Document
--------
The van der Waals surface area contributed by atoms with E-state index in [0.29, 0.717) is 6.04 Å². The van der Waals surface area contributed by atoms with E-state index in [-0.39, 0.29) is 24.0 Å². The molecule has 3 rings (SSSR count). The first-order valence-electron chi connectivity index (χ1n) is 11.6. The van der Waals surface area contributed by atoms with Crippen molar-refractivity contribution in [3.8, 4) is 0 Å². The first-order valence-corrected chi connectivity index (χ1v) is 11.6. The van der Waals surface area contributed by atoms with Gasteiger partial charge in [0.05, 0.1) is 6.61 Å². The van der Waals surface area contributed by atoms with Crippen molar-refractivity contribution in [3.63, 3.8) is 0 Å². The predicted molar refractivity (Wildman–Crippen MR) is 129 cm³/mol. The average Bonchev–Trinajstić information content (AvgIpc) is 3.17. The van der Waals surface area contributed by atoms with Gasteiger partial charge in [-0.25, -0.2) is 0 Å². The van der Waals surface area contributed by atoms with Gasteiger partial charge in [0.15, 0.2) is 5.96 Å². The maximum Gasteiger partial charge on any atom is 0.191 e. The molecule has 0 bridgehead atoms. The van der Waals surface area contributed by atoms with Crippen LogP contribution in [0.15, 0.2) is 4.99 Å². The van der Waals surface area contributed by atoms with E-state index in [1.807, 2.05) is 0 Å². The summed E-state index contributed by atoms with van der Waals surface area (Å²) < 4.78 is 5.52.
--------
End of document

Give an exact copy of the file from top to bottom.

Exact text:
The van der Waals surface area contributed by atoms with E-state index in [0.29, 0.717) is 6.04 Å². The van der Waals surface area contributed by atoms with E-state index in [-0.39, 0.29) is 24.0 Å². The molecule has 3 rings (SSSR count). The first-order valence-electron chi connectivity index (χ1n) is 11.6. The van der Waals surface area contributed by atoms with Crippen molar-refractivity contribution in [3.8, 4) is 0 Å². The first-order valence-corrected chi connectivity index (χ1v) is 11.6. The van der Waals surface area contributed by atoms with Gasteiger partial charge in [0.05, 0.1) is 6.61 Å². The van der Waals surface area contributed by atoms with Crippen molar-refractivity contribution in [3.63, 3.8) is 0 Å². The predicted molar refractivity (Wildman–Crippen MR) is 129 cm³/mol. The average Bonchev–Trinajstić information content (AvgIpc) is 3.17. The van der Waals surface area contributed by atoms with Gasteiger partial charge in [-0.25, -0.2) is 0 Å². The van der Waals surface area contributed by atoms with Gasteiger partial charge in [0.15, 0.2) is 5.96 Å². The maximum Gasteiger partial charge on any atom is 0.191 e. The molecule has 0 bridgehead atoms. The van der Waals surface area contributed by atoms with Crippen LogP contribution in [0.15, 0.2) is 4.99 Å². The van der Waals surface area contributed by atoms with E-state index in [1.807, 2.05) is 0 Å². The summed E-state index contributed by atoms with van der Waals surface area (Å²) < 4.78 is 5.52.